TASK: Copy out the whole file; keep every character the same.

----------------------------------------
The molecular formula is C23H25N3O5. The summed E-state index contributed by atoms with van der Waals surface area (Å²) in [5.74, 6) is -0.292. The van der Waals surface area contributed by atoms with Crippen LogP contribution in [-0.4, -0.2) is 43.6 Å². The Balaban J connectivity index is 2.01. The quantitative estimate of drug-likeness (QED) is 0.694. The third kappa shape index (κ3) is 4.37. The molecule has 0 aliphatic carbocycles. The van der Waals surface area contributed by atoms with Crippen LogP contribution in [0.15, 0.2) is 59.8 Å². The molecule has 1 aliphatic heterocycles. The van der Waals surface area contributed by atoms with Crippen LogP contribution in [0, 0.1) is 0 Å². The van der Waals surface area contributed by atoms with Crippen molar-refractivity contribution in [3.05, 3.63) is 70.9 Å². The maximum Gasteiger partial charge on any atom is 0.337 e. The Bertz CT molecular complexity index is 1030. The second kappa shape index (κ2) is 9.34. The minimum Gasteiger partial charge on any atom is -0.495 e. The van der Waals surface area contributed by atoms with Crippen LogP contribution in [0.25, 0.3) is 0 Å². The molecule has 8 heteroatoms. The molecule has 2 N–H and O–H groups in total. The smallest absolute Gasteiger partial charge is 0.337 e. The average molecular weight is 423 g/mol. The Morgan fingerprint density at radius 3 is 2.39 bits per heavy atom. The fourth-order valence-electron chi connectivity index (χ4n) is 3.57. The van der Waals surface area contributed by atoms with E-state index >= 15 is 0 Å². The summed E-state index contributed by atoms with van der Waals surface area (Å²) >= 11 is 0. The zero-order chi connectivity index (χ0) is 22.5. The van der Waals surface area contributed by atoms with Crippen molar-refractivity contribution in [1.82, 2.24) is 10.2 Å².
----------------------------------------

The molecular formula is C23H25N3O5. The summed E-state index contributed by atoms with van der Waals surface area (Å²) in [5.74, 6) is -0.292. The van der Waals surface area contributed by atoms with Crippen LogP contribution in [-0.4, -0.2) is 43.6 Å². The Balaban J connectivity index is 2.01. The quantitative estimate of drug-likeness (QED) is 0.694. The third kappa shape index (κ3) is 4.37. The molecule has 0 aliphatic carbocycles. The van der Waals surface area contributed by atoms with Crippen LogP contribution in [0.15, 0.2) is 59.8 Å². The molecule has 1 aliphatic heterocycles. The van der Waals surface area contributed by atoms with Crippen LogP contribution in [0, 0.1) is 0 Å². The van der Waals surface area contributed by atoms with Crippen molar-refractivity contribution in [3.05, 3.63) is 70.9 Å². The maximum Gasteiger partial charge on any atom is 0.337 e. The Bertz CT molecular complexity index is 1030. The second kappa shape index (κ2) is 9.34. The minimum Gasteiger partial charge on any atom is -0.495 e. The van der Waals surface area contributed by atoms with Crippen LogP contribution in [0.25, 0.3) is 0 Å². The molecule has 8 heteroatoms. The molecule has 2 N–H and O–H groups in total. The smallest absolute Gasteiger partial charge is 0.337 e. The average molecular weight is 423 g/mol. The Morgan fingerprint density at radius 3 is 2.39 bits per heavy atom. The fourth-order valence-electron chi connectivity index (χ4n) is 3.57. The van der Waals surface area contributed by atoms with E-state index >= 15 is 0 Å². The summed E-state index contributed by atoms with van der Waals surface area (Å²) >= 11 is 0. The zero-order chi connectivity index (χ0) is 22.5. The van der Waals surface area contributed by atoms with Crippen molar-refractivity contribution in [1.82, 2.24) is 10.2 Å².